Russia is also planning to reassert its presence in Kyrgyzstan after the U.S. military departs the Transit Center at Manas. Rather than creating a so-called “civilian logistics center” with the U.S., which the U.S. proposed as an alternative to using the Transit Center as an airbase, Atambayev is considering establishing a “joint Kyrgyzstan-Russia logistics center” at Manas airport. This logistics center would simultaneously further President Putin’s longstanding objective of restoring Russian influence in the former Soviet space and reduce the number of U.S. military forces close to Russia’s borders, which Putin has also long desired.
The U.S. seems to have a “plan B” in store after Manas, however, which is to establish a military base or Rapid Response Center in Uzbekistan. The acrimony between the U.S. and Uzbekistan that existed in 2005 has settled and such an agreement could prove beneficial for both countries. It would allow the U.S. to maintain a presence in Central Asia, while also allowing Uzbekistan some leverage against Russia, whose influence is rising in rival countries Kyrgyzstan and Tajikistan. Moreover, a Rapid Response Center would help both the U.S. and Uzbekistan respond to the possible flow of militants from Afghanistan into Uzbekistan after the U.S. withdrawal from Afghanistan. The Islamic Movement of Uzbekistan (IMU) and other Central Asian militant groups have stated that Central Asia remains their ultimate goal, even though they have been training and carrying out attacks with the Taliban for much of the last decade.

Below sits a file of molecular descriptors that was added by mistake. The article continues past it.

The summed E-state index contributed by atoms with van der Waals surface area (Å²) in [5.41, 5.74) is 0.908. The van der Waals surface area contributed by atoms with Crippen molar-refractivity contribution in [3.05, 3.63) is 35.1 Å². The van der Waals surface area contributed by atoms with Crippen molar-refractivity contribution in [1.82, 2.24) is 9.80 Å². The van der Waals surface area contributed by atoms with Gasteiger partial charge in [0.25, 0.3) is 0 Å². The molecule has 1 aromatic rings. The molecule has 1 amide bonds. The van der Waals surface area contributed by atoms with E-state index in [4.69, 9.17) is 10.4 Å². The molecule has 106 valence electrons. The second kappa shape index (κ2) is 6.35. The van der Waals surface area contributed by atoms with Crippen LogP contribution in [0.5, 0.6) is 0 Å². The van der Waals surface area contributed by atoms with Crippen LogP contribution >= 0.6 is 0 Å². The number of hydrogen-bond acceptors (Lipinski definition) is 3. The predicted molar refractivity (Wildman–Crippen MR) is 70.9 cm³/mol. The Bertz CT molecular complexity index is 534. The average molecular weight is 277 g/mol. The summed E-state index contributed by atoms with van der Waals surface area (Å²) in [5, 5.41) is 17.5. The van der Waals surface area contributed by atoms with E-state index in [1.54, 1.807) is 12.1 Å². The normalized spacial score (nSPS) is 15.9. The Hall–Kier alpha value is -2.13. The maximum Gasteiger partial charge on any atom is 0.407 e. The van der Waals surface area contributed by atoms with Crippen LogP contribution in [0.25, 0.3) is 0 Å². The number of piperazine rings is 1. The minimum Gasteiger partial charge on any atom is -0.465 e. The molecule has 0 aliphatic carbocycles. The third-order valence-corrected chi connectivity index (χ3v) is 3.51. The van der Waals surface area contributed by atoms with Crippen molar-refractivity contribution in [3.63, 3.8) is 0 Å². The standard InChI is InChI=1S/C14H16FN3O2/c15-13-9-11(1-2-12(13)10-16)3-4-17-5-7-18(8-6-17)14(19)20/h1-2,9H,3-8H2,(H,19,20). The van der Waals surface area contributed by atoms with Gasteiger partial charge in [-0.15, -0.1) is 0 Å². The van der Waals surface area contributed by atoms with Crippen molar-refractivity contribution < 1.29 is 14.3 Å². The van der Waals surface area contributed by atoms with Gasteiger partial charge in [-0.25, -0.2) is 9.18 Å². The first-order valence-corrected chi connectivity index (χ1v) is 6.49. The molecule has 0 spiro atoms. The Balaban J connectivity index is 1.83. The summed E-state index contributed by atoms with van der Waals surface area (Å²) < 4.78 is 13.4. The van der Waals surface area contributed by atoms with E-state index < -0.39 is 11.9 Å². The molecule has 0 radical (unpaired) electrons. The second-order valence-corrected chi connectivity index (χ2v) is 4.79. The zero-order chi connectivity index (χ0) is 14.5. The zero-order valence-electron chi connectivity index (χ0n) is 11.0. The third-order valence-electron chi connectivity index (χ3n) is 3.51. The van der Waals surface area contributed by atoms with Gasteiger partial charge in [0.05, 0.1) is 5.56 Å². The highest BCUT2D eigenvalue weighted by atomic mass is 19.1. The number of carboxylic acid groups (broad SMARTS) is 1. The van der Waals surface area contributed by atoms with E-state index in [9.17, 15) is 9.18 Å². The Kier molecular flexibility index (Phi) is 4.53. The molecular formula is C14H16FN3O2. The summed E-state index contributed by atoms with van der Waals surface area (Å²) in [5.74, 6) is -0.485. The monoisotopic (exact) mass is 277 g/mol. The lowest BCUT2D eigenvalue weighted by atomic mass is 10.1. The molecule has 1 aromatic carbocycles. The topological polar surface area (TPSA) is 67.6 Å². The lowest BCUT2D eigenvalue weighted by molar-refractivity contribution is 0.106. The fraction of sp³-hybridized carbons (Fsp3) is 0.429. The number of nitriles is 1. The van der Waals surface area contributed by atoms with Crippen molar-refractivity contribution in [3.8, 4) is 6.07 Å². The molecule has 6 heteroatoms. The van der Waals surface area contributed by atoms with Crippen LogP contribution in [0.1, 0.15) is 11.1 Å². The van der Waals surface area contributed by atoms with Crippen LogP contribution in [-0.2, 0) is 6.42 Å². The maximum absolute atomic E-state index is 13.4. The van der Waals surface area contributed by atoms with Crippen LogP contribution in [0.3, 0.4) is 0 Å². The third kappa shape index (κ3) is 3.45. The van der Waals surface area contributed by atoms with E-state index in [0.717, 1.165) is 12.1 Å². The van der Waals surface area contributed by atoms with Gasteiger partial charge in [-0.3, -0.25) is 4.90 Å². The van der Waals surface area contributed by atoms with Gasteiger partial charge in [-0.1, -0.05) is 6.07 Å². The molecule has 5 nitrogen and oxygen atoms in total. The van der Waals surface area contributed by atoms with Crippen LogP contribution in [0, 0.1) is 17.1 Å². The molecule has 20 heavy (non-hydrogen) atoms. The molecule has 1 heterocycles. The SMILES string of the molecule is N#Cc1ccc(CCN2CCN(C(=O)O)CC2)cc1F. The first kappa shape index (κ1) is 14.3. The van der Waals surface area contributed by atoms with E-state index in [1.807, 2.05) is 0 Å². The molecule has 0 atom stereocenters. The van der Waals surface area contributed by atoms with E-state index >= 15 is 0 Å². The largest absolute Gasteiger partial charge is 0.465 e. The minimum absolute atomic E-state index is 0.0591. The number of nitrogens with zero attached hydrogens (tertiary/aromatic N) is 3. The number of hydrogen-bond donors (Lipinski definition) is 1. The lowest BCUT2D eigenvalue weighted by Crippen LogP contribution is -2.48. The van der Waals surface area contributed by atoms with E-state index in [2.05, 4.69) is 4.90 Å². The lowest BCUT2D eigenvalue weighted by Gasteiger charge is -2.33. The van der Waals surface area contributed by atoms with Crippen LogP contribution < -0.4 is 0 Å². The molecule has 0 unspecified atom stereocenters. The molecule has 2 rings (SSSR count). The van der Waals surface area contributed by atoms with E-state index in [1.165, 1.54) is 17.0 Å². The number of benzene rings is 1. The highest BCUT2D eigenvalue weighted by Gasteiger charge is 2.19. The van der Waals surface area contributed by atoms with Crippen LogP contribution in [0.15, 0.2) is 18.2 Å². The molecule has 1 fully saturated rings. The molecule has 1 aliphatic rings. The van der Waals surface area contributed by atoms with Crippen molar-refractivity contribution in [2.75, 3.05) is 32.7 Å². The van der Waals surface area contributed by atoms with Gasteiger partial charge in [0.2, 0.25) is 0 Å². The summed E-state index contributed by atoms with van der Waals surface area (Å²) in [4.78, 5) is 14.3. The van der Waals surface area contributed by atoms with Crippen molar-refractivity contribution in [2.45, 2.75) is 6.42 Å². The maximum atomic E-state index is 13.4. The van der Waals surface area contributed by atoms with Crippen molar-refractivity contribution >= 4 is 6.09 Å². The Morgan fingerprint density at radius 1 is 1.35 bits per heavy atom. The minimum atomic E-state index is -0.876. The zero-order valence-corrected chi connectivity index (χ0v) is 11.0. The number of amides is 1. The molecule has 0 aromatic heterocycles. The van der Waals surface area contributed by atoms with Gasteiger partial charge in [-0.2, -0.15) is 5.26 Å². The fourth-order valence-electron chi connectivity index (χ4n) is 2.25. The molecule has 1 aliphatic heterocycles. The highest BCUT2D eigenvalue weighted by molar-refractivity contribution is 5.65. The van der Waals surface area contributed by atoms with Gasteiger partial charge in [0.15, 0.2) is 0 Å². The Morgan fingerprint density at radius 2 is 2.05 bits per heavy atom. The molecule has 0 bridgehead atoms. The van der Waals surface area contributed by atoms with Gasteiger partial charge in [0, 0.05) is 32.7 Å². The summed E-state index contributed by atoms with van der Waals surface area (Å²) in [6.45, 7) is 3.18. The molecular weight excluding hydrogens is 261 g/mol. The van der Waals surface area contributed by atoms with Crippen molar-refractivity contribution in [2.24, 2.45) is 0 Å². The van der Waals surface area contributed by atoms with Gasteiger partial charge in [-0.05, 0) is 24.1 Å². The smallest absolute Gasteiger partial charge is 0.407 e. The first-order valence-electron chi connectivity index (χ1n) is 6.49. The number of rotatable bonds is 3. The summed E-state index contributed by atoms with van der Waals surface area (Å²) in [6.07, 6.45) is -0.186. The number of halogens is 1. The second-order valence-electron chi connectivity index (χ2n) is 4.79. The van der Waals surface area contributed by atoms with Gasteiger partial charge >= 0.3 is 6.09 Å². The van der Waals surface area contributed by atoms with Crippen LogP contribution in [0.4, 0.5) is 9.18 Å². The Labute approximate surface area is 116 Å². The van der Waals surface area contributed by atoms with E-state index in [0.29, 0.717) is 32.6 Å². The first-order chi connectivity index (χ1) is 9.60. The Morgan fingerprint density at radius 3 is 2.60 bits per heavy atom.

As evidence of a possible pro-U.S. turn in Uzbekistan, it ended its membership in the Russia-led Collective Security Treaty Organization in December 2012 (See 20 February 2013 issue of the CACI Analyst). This could be interpreted as a move that is motivated by the country’s intention to allow the U.S. to set up a military base in lieu of a closer alliance with Moscow. The CSTO requires members to get permission from other members before allowing foreign military bases on their soil, but now Uzbekistan is not bound by this clause, freeing Uzbekistan up to allow a U.S. base. There are concerns in Uzbekistan that a renewed U.S. presence in Uzbekistan could motivate the Taliban and other militants, including the IMU, to label Uzbekistan a U.S. “puppet” and provoke them to target Uzbekistan for its cooperation with the U.S. It remains unclear whether these concerns will override the possible economic benefits of the U.S. paying for basing rights and the ability of Karimov to use an alliance with the U.S. to ward off Russian influence in neighboring Kyrgyzstan and Tajikistan.
CONCLUSIONS: After having expended more than ten years worth of resources for the war effort in Afghanistan since October 2001, it would represent a failure for U.S. foreign policy if it left Central Asia without a way to maintain enduring high-level contacts to the governments in the region. The Transit Center at Manas had value not only in facilitating the war effort in Afghanistan, but also providing an avenue for U.S. engagement in Central Asia. After the Afghanistan War, there are likely to be many political, economic and social changes in Central Asia, but without a base in the region it will be difficult for the U.S. to exercise leadership to promote democratic values, economic integration regional security.
AUTHOR’S BIO: Jacob Zenn is a non-resident research fellow of the Center of Shanghai Cooperation Studies (COSCOS) in Shanghai, China and an Analyst of Eurasian Affairs for The Jamestown Foundation.